I was reading an article recently about the number of tenants that are “allowed” in a rental property and the story raised an issue we sometimes face at The O Real Estate People.
I’ve said many a time that, as a property manager, you never take sides. You’re an advocate for the tenant AND the landlord at the same time and often that’s a difficult balancing act.
So today, please forgive me if I’m leaning a little closer to the landlord’s perspective.
Honouring the tenancy agreement is something we take very seriously at the office because it’s how you accurately monitor the number of people in a rental property (because the document lists all the occupants).
It lets the landlord know that four families aren’t living in their two-bed unit. This also comes back to the number safely allowed to reside at the property.
I completely understand how a tenant might think it’s no big deal to allow someone to share their unit or home “just for a while” and if they’re added on the lease as an approved occupant then it’s no problem, but if they’re there undocumented then that’s a big no, no. The first question is easily the most important – why isn’t the person on the lease?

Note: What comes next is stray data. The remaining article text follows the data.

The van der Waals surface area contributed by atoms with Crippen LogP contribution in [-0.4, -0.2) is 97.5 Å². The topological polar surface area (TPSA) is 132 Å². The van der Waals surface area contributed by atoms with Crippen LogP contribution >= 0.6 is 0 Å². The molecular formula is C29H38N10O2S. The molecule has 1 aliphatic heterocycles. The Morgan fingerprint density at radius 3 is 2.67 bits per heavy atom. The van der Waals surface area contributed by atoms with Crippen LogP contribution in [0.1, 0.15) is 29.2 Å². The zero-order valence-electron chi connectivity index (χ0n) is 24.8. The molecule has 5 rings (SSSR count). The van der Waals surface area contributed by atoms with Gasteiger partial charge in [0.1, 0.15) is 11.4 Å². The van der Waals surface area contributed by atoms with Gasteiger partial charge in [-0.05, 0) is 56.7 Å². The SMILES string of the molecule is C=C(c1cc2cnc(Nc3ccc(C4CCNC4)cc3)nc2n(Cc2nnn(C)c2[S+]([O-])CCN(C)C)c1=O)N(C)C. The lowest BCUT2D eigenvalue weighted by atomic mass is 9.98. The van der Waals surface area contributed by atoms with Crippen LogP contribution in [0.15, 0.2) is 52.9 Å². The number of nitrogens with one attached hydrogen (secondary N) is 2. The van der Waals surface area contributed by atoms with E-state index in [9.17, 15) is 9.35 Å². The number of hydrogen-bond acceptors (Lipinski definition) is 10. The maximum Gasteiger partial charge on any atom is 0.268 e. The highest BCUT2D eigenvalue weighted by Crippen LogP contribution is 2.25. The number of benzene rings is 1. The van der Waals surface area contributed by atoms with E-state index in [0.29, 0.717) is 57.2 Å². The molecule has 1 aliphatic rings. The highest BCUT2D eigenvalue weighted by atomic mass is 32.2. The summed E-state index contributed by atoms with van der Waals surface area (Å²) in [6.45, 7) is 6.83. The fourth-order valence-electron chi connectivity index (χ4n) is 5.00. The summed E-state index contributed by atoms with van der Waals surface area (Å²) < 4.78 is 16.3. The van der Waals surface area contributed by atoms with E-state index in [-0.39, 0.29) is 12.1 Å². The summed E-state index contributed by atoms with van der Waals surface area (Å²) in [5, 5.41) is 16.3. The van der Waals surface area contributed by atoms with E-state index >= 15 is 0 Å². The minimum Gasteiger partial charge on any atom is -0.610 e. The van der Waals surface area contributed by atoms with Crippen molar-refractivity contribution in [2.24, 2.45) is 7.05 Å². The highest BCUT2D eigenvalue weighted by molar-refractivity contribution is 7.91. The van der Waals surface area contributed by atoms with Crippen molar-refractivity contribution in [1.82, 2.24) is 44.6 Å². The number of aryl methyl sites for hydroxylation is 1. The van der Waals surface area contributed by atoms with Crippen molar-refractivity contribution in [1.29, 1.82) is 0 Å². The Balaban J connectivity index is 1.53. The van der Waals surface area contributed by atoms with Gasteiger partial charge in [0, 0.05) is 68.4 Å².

Do they have a bad rental history or a reason they do not want a documented address?
Wear and tear on a property can also be attributed to the number of occupants, so that is important to stay on top of as well.
Thankfully, because of our stringent quarterly inspection regimen, we rarely have an undocumented tenant slip through the cracks. But, if people are going to deliberately mislead their management agency, it can happen. But do so at your peril. What tenants should always remember is that it’s their name on the lease and they are responsible for any damage caused by ‘nameless’ residents.
You mightn’t have punched that hole in the wall or broken that light fixture, but you’ll be reaching into your pocket to fix the problem.
Be open and honest with your property manager and you’ll enjoy a hassle-free rental experience.